This week Tim Curtis discusses the importance of mapping the human terrain before entering pre frontier markets.
What are the critical elements of a Threat and Vulnerability Assessment (TVA) in the context of initial community reviews? Understanding the organisations that can influence the success (or otherwise) of your operations are the stakeholders that contribute to the ‘human terrain’. Mapping the human terrain creates the conditions for establishing and shaping the socio-cultural framework to enable investment and operational planning, preparation, execution and assessment. The human terrain should be researched and designed as early as possible. Once a firm has extended and promoted a certain approach it is difficult to change direction.
Core to understanding the human terrain is the conduct of stakeholder mapping. Done well a stakeholder map will be conducted as an interdepartmental activity that combines data mining with local research. The principle of source validation and reliability is key. Local sources are typically drawn from across the community, businesses, local suppliers and providers, law enforcement, international community groups and non-government agencies and the media. Single sources of information should be noted as being of questionable reliability. The stakeholder map will then logically lead an organization to the conclusion of the most influential and powerful stakeholders that will need a subsequent channel strategy developed to ascertain and win their support and confirm their ‘buy-in’ on the project or programme.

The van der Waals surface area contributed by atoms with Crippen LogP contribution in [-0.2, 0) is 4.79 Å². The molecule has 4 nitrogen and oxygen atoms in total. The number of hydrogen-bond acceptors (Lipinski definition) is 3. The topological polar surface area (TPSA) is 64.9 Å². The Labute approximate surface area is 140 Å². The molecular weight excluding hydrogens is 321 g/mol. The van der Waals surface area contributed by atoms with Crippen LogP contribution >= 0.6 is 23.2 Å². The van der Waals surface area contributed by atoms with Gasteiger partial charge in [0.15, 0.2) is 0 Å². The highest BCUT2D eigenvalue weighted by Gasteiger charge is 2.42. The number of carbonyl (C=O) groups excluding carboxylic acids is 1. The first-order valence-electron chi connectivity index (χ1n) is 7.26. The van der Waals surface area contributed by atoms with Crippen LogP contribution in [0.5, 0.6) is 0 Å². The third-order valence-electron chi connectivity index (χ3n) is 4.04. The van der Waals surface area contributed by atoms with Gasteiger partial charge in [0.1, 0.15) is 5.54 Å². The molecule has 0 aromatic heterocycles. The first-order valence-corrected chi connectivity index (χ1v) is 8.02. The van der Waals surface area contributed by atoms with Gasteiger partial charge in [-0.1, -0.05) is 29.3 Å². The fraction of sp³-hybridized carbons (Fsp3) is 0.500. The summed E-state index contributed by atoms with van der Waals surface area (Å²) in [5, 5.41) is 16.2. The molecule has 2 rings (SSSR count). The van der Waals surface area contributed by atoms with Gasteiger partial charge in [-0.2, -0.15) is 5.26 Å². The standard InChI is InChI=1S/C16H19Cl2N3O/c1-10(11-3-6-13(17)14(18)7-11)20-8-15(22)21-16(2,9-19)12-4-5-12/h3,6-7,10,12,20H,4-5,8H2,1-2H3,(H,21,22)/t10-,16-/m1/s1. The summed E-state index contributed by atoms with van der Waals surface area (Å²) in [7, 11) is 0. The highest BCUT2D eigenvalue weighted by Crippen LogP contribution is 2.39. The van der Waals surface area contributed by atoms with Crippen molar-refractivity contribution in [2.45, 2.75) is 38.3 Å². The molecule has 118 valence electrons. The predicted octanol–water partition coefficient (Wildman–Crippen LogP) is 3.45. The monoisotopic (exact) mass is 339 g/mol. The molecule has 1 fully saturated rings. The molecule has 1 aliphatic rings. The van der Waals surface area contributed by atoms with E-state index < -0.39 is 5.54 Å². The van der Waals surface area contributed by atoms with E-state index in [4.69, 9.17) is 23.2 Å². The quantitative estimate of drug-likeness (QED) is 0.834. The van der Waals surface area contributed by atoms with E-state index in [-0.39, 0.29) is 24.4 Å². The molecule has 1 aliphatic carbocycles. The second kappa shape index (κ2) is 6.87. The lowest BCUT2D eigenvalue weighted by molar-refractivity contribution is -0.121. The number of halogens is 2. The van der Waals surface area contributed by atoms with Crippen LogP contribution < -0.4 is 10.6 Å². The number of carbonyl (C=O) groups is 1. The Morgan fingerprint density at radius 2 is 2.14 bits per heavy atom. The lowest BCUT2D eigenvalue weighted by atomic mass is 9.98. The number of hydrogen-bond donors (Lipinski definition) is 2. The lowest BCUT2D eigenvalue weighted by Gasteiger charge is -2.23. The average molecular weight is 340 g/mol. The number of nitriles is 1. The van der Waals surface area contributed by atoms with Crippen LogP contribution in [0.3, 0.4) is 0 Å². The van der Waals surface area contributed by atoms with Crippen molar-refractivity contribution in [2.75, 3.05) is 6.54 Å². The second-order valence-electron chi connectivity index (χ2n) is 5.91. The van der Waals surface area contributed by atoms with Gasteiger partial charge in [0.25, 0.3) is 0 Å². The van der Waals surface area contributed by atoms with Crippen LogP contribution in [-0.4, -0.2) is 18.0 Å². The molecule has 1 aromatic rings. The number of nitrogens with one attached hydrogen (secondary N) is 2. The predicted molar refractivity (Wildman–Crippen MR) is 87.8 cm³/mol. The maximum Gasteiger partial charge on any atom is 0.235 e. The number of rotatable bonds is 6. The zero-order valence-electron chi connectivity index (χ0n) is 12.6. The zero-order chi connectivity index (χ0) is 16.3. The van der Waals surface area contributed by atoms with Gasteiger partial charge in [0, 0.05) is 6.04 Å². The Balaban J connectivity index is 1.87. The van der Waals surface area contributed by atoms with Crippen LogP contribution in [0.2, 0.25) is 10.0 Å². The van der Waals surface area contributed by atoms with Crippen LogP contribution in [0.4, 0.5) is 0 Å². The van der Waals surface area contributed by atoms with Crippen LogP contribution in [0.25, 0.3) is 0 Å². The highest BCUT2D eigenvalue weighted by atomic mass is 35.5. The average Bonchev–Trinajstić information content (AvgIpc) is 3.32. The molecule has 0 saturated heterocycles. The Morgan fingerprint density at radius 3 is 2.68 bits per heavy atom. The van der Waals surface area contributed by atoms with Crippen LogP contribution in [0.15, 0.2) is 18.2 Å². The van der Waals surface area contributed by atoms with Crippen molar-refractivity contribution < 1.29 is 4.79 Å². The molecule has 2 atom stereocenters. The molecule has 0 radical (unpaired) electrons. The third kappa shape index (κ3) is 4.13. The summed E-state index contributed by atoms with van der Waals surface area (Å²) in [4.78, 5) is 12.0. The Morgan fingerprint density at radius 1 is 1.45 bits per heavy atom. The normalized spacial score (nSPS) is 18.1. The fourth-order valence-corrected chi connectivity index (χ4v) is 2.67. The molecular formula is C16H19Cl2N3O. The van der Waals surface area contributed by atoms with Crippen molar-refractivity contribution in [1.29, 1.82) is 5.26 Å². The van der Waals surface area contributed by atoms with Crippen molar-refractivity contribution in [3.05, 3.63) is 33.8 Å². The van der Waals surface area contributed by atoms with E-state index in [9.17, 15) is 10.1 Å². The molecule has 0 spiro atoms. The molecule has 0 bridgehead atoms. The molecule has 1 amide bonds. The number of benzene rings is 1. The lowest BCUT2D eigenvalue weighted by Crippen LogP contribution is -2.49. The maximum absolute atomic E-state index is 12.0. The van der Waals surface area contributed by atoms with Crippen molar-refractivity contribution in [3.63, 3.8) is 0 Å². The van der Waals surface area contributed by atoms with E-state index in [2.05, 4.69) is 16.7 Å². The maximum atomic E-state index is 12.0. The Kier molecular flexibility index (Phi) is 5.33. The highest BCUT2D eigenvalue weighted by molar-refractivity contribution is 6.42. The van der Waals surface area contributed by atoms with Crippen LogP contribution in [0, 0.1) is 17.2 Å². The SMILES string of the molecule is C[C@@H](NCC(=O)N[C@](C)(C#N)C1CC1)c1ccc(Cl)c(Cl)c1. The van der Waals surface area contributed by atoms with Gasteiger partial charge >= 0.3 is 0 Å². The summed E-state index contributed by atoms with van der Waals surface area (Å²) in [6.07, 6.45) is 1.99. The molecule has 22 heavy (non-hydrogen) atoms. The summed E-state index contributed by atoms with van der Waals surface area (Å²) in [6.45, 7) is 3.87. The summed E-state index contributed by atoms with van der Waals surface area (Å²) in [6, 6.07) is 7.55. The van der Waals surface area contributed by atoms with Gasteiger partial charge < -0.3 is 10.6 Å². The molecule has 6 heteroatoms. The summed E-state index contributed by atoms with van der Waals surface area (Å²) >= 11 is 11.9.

Channel strategies can then developed as tasks with defined objectives under a Purpose (what) –Method (how)- Endstate (the final desired position) structure. This can be assigned to Task Leaders inside the scoping stages. Often, and most effectively this will be conducted as part of the initial business case for market entry or project start up.
Stakeholder databases are then developed that list the details of stakeholder groups and members by name with contact details and affiliations. Whilst noting the sensitivity of this style of database, these should be asynchronous and accessible/ shared remotely across select departments of the organization to allow review and updates. The stakeholder database will be a living document that shows the assessment of individuals and each group’s Centre of Gravity, their motivations and interrelationships. Ideally it will also carry ratings on reliability and date/ time stamps for when outreach was conducted to that group or individual. Web based tools can provide suitable ‘software as a service’ architecture for stakeholder databases.
Next week Tim will conclude the article by explaining how Executive Risk Solutions can assist your organisation prior or while entering a pre frontier market.
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